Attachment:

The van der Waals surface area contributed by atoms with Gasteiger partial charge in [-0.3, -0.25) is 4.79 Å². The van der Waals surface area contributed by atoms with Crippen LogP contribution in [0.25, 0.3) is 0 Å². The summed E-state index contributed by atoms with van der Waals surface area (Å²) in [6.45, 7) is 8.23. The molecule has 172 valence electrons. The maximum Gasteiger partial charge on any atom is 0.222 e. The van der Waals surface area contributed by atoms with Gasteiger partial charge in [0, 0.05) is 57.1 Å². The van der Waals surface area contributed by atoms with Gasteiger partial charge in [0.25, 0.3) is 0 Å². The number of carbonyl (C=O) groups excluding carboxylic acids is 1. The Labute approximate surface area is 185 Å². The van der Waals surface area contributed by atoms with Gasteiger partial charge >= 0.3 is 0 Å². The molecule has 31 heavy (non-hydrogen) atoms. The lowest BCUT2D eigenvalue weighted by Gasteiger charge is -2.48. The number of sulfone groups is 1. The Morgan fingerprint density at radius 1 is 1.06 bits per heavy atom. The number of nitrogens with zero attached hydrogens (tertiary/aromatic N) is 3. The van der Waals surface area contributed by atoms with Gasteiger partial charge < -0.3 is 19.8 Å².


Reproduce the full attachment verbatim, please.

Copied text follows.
The van der Waals surface area contributed by atoms with Gasteiger partial charge in [-0.3, -0.25) is 4.79 Å². The van der Waals surface area contributed by atoms with Crippen LogP contribution in [0.25, 0.3) is 0 Å². The summed E-state index contributed by atoms with van der Waals surface area (Å²) in [6.45, 7) is 8.23. The molecule has 172 valence electrons. The maximum Gasteiger partial charge on any atom is 0.222 e. The van der Waals surface area contributed by atoms with Gasteiger partial charge in [0, 0.05) is 57.1 Å². The van der Waals surface area contributed by atoms with Gasteiger partial charge in [0.25, 0.3) is 0 Å². The number of carbonyl (C=O) groups excluding carboxylic acids is 1. The Labute approximate surface area is 185 Å². The van der Waals surface area contributed by atoms with Gasteiger partial charge >= 0.3 is 0 Å². The molecule has 31 heavy (non-hydrogen) atoms. The lowest BCUT2D eigenvalue weighted by Gasteiger charge is -2.48. The number of sulfone groups is 1. The Morgan fingerprint density at radius 1 is 1.06 bits per heavy atom. The number of nitrogens with zero attached hydrogens (tertiary/aromatic N) is 3. The van der Waals surface area contributed by atoms with Gasteiger partial charge < -0.3 is 19.8 Å².